KURTZ: You have any reason to believe that there's anything embarrassing in these Dean Vermont records?

ISIKOFF: Well, who knows? I mean, that's -- it's always the case in records that you can't see. But look, Dean has only recently emerged in the last few months as the clear frontrunner in this campaign.

So a lot of investigative energies, reportorial energies that were looking into the background of Democratic presidential candidates which had previously been focused on John Kerry -- I remember, like, a "Boston Globe" endless, like, six-part series...

KURTZ: Right.

ISIKOFF: ... on the history of John Kerry's life. Well, that hasn't been done on Howard Dean. There's just a lot that we don't know about Howard Dean, what his record is. And if he's going to be the frontrunner and going to be a Democratic candidate, he's going to get a lot more scrutiny than he's gotten so far.

KURTZ: So you'll be renting an apartment in Vermont, I take it?

Now, the other story recently revived or brought back to the front pages was this "New York Times" piece on Dean's draft record. He took a physical. He flunked it. He had a bad back. And then, of course, he went skiing in Aspen, although he says, you know, he submitted to the physical like any 18-year-old citizen would.

Let's take a look at Governor Dean asked about this by Chris Matthews on "Hardball."


DEAN: I had a condition that the Army decided did not qualify for me for service.

CHRIS MATTHEWS, "HARDBALL" HOST: When you went into the draft board that day, were you hoping to get deferred?

DEAN: I was not looking forward to going to Vietnam.

MATTHEWS: Were you hoping to be deferred?

DEAN: Yes.


KURTZ: Walter Shapiro, is this another media-driven scandal? Something happened 30 years ago during the Vietnam era.

SHAPIRO: I think to some extent it is. I come out of a personal point-of-view that we should just have a general statute of limitations on dredging up "what did you do in the war, candidate?" Because Vietnam was a terribly wrenching period.

And in the same way I don't think George W. Bush's interesting attendance record with the Texas Air National Guard is relevant. And in the same way, I don't think that -- Howard Dean did something totally legal. He didn't play fast and loose. There were no self- serving letters...

KURTZ: Why are reporters making an issue out of it? Because we have this constitutional reflex that somebody's got to go through the Vietnam ringer, and "did you smoke dope" and all those?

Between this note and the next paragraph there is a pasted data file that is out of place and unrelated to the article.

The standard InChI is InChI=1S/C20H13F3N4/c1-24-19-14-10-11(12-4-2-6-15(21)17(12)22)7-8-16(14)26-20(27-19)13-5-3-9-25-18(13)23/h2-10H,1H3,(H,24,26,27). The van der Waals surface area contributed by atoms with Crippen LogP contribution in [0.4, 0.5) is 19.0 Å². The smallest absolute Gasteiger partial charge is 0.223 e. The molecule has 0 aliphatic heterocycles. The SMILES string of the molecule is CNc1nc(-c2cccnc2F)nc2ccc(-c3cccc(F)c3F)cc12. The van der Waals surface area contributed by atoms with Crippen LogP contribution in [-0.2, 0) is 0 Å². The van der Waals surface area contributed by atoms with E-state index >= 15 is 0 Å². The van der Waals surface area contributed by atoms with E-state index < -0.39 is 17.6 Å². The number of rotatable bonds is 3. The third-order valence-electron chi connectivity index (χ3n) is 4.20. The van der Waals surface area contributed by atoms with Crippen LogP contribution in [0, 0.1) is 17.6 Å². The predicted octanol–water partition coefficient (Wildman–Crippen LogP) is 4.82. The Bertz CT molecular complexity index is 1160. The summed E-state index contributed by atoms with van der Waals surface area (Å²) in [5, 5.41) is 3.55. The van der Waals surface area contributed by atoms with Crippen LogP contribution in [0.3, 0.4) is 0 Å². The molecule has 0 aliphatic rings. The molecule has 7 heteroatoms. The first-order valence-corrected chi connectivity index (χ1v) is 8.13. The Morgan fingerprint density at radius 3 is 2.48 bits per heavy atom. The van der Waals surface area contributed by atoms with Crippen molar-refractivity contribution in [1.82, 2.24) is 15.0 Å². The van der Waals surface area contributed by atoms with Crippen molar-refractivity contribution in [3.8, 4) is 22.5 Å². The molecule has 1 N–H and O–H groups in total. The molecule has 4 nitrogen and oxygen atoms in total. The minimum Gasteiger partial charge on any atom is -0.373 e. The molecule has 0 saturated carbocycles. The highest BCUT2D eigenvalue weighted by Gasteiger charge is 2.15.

SHAPIRO: I'm sick of it. I mean, there's a level of gotcha journalism that I think has brought presidential campaigns down. Admittedly, it is interesting that Wesley Clark was immediately out there, giving radio interviews, saying, "Isn't it interesting, as I was recovering from Vietnam War wounds, Howard Dean was on the slopes of a ski slopes in Colorado?"

TUMULTY: Except that this was the single most important issue to young men of that generation. And the way that they responded to that. When we have such a variety of different responses among these candidates, I think tells you something about these people. And it's an important part of the biography, and I think it's at least worth asking.

SHAPIRO: What does it tell you about Dean? That he followed the law?

TUMULTY: It tells you that -- It tells you too that he was part of a privileged part of society, that there was -- he, as was George Bush, that there were avenues open to him that weren't open to everyone else. It's -- again, it's just a piece in the wall that is the biography, that tells you something about him.

ISIKOFF: This doesn't have to be gotcha journalism. And the stories I read on this weren't written that way, but they were an interesting look at an important part of Dean's life.

And you know, there were some details in there that I think probably gives this story a little bit of traction, the fact that he, you know, claimed -- got the exemption for the bad back and then spent the next year skiing in Aspen. I think that probably doesn't look too good or sit too good with some people.

KURTZ: Doesn't the public resent the press when it seems to be prosecutorial, digging into everybody's background, dredging up issues from 30 years ago?

ISIKOFF: Right. But that's not the way these stories were written. They were just sort of -- look, here is one facet of his life we've written about, you know, facets of every other candidate's life. Dick Cheney doesn't fare too well when you put this kind of lens under where -- what did you do during the war?

That -- also, I don't think it's going to be a big political issue, but that doesn't mean you can't write about it or say what happened.

SHAPIRO: But isn't there some standard about asking, "Is this relevant to how someone would perform as president?"

ISIKOFF: Well, it's part of the biography. If you use everything by that very narrow question, you get a very limited biography. If you want to understand the man and everything about him, then all of that is part of his life story. It's valid reporting for somebody who wants to be president of the United States.

KURTZ: Do you agree with Mike Isikoff that when a candidate surges ahead in the polls, that suddenly the gloves come off, the media who have been treating him as a colorful, you know, quirky ex- governor suddenly now have the right, the duty, the responsibility to do a full body cavity search and dredge up everything? Don't you think there is -- that that's one of the things that makes us a little less popular?